There must be a "good enough" method of cartridge alignment for people who don't want to break out a protractor. Maybe mounting the cartridge at the absolute front of the headshell, ensuring that the cartridge is perfectly straight?

I realize overhang may come into play at this extreme. But a turntable in this price range doesn't offer guidance on overhang anyway.
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rocket_pc
post Jan 23 2010, 05:23
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Thank you very much for your replies. What I think I am going to do is get the free CX-1 cartridge, with rebate, from Numark. The ad said it is a $119 value. The rebate may be expired though - by only a few days. I would have sent it in right away, but it required the original UPC, which I may have needed for future business reference, and the photo of it looked sort of peculiar. If I don't get it, then I guess I'll check out the one you suggested, the Shure M97xE. In the meantime, I'll try out the one I have. Eventually, I'll probably get the the Ultimate Test LP suggested here - right away if I am convinced that it can be useful without alot of highly expensive testing instruments. Another $15 here and there for instruments won't be too much problem. In the meantime, I'll get the Radio Shack test LP, at five bucks, said in used but "excellent" condition, just to get an idea the state of my turntable.

Thank you very much for your comments and suggestions.

Don
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Knowzy
post Jan 23 2010, 22:09
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QUOTE (rocket_pc @ Jan 22 2010, 20:23) *
What I think I am going to do is get the free CX-1 cartridge, with rebate, from Numark. The ad said it is a $119 value...If I don't get it, then I guess I'll check out the one you suggested, the Shure M97xE.




It's hard to turn down free stuff, but the Numark CX-1 isn't the type of cartridge you want to preserve your records with.

It's a cartridge for DJs intended for "heavy scratching," which is pretty much what it will do to your records even without performing DJ acrobatics! smile.gif

Here's how the Shure M97xE compares to the CX-1:
  • Vertical Tracking Force (The amount of pressure the cartridge places on your records. The top of the range is generally considered optimum.)
    Shure: .75 to 1.5 grams, CX-1: 3 to 6 grams
  • Overall Weight
    Shure: 6.6 grams, CX-1: 19.9 grams
  • Stylus Tip Shape
    Shure: Elliptical, CX-1: Circular
  • Stylus Tip Radius
    Shure: .7 mil, CX-1: Not published but I'm guessing smaller to get deeper into the groove.
You're better off with the cartridge that came with the turntable.

Good luck.
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rocket_pc
post Jan 23 2010, 23:14
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Okay, I won't get that. How can they they even market DJ stuff in the same line as quality audio? Thats idiocy, scratching records.
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Knowzy
post Jan 23 2010, 23:28
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QUOTE (rocket_pc @ Jan 23 2010, 14:14) *
How can they they even market DJ stuff in the same line as quality audio? Thats idiocy, scratching records.

Well, Numark is a DJ equipment company, so they can be excused.

"Scratching records" has a somewhat different definition in a DJ'ing context. They're not making music by literally dragging the stylus across the record. More like rhythmic forward and reverse platter spinning motions.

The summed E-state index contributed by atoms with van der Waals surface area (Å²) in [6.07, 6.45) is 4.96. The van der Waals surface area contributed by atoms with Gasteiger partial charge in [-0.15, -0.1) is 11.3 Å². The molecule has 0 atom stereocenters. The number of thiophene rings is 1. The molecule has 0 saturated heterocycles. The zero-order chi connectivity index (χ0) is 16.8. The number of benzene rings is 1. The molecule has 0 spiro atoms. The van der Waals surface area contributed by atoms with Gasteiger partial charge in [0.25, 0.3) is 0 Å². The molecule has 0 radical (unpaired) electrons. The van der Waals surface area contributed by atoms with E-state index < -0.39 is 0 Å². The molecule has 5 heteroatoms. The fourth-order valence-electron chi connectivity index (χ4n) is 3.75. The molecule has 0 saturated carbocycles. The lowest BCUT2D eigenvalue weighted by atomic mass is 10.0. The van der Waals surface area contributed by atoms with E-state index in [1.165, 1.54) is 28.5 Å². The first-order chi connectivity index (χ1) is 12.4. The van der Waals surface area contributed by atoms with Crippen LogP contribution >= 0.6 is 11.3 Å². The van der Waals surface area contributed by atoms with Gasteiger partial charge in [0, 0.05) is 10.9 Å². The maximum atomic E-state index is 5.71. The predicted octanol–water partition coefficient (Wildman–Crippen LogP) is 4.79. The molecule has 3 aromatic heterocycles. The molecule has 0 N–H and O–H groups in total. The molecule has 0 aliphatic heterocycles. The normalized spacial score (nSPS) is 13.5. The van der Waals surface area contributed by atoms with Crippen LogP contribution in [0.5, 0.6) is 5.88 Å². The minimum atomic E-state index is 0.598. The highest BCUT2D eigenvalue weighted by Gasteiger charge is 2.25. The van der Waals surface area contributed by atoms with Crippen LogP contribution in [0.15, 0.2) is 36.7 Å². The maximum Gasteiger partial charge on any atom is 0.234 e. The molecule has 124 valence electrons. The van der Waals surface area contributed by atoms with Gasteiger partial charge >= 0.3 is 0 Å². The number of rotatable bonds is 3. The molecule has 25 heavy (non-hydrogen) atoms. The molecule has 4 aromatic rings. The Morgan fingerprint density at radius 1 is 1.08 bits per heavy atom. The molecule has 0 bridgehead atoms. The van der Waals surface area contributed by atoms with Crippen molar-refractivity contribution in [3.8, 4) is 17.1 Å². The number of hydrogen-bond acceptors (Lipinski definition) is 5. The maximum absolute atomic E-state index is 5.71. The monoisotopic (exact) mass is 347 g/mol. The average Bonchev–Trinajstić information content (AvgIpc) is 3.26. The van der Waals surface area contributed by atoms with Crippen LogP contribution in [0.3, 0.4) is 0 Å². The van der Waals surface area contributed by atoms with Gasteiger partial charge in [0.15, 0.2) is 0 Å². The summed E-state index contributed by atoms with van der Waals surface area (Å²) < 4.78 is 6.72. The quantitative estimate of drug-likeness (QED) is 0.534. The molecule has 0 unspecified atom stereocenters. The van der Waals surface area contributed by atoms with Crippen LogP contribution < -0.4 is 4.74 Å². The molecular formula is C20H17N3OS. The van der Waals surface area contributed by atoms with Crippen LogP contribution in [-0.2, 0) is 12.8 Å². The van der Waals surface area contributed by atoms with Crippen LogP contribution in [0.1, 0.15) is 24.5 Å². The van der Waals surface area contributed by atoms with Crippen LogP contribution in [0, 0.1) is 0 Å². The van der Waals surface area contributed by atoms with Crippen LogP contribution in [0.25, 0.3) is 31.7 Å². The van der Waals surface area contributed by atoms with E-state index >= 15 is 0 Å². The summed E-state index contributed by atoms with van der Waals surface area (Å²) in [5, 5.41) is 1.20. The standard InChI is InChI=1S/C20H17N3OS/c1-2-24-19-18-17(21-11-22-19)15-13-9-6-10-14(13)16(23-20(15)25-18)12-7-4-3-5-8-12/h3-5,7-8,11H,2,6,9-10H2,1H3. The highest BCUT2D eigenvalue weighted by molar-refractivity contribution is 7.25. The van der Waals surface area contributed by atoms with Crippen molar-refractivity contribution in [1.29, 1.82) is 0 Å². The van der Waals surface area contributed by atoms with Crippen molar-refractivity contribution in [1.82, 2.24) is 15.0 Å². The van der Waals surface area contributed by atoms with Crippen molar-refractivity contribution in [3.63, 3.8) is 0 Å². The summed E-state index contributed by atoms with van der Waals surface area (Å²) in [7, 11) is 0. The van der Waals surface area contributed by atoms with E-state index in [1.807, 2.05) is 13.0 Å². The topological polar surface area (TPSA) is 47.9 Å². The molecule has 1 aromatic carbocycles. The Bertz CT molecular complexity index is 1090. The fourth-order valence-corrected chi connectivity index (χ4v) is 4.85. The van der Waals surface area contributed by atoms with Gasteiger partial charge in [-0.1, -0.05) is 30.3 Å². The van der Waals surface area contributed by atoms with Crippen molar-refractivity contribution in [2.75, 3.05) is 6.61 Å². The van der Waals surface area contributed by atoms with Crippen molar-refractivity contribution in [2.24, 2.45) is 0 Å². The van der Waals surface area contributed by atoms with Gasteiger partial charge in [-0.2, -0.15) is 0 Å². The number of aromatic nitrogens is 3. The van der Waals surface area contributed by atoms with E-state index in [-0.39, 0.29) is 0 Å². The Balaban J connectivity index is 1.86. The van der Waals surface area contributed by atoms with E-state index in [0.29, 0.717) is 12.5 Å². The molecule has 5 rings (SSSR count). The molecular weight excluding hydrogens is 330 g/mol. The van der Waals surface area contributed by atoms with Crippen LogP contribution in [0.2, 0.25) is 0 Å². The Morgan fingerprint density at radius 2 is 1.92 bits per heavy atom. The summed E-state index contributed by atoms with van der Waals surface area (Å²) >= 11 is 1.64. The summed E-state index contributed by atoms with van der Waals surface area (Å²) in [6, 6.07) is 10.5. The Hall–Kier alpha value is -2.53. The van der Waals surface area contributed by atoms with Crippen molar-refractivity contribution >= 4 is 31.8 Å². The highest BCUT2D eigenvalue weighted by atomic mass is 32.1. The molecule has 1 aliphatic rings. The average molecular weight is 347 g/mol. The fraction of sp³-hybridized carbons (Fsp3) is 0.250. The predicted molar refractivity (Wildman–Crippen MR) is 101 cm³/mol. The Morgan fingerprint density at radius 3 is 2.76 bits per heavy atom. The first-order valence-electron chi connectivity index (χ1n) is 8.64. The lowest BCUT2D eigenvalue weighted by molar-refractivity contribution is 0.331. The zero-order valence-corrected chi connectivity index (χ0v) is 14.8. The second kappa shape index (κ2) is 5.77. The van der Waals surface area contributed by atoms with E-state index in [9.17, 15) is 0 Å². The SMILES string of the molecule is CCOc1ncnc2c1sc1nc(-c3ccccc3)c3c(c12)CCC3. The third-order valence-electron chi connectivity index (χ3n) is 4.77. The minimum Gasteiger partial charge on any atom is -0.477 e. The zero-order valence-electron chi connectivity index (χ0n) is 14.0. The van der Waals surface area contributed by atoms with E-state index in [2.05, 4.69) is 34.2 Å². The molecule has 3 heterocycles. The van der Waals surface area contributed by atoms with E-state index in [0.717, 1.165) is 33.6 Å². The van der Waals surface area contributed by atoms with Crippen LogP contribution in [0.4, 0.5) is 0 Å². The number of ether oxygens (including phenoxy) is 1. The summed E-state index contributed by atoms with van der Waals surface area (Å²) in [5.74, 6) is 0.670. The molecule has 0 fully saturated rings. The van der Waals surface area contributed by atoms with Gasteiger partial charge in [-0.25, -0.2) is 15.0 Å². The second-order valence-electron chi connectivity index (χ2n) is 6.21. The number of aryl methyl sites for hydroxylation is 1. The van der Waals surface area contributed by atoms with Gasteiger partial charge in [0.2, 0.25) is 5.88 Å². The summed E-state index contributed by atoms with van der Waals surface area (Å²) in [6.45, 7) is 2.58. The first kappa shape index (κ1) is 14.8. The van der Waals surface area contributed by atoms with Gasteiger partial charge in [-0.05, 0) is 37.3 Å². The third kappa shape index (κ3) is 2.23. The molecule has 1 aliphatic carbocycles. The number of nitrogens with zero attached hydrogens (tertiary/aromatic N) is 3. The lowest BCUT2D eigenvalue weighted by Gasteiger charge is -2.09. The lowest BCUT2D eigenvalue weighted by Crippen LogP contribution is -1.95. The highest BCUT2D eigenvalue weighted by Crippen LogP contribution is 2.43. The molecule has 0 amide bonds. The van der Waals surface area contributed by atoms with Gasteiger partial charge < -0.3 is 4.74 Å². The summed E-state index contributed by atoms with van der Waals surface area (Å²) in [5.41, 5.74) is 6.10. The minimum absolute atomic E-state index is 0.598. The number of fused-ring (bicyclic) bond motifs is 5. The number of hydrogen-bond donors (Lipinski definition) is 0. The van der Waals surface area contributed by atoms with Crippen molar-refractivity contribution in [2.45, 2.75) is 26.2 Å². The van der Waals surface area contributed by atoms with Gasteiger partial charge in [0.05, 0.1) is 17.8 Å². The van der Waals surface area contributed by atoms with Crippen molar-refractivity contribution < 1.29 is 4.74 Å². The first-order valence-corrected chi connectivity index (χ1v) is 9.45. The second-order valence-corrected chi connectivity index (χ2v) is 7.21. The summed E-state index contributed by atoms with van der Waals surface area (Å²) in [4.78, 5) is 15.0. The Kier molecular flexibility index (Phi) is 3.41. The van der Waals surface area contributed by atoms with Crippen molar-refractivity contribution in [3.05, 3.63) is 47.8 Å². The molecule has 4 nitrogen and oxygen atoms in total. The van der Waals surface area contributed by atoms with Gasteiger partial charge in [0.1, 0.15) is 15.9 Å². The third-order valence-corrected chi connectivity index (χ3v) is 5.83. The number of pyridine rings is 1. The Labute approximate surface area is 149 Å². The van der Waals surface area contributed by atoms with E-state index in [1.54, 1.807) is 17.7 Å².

Of course, scratching in any context is not good for your vinyl!
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arranzio
post Jan 29 2010, 12:59
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Hi Rocket

I just arrived here googleing, looking for information about how to adjust the antiskate in a Numark turntable, because a friend of mine asked me to help him, and I knew nothing about these DJ turntables.

Iíve learned a little more about antiskating, so, thanks to all who have helped Rocket!

Meanwhile, regarding your issues, I agree with the direction of the last posts comments. And I push them a little further, I mean, Iíll try focus in the ďpracticalĒ. Well, ďmy practicalĒ, different opinions may arise, haha.

1) The origin. Do you want just to digitalize your vinyl records? Two possibilities:

a. If your records can be found in CD format, they have been digitalized before by pros, from better sources, with very good equipment, thatís the CD. You will not be able to achieve this unless you make a very big investment and lots LOTS of hours learning and trying. So, I would look for an internet source and download them in compressed or uncompressed formats. From a normal internet music store (like iTunes, etc...), or from alternative sources (people sharing their digital music) (I would not be afraid about piracy issues in this case, because you have the vinyls already) (and I would avoid any further discussion about this in this forum.....). There are even people that are sharing their own vinyls digitalizations!

b. If your records are so rare (but probably arenít), that itís impossible to find them digitalized, then you will have to invest in your own equipment. But your starting point has been wrong. A Numark turntable is for DJís, not for pleasure listening, not for sound accuracy, not for taking care of your records. Itís just very good at Djeing. I saw a couple of Numark turntable at my friendís house yesterday, and Iím pretty sure about that.

2) The equipment. If you have arrived here, you probably still need to digitalize your own records, or, it should be a good idea, you plan to listen your vinyl records for pleasure - wink.gif -. To digitalize youíll need, absolutely: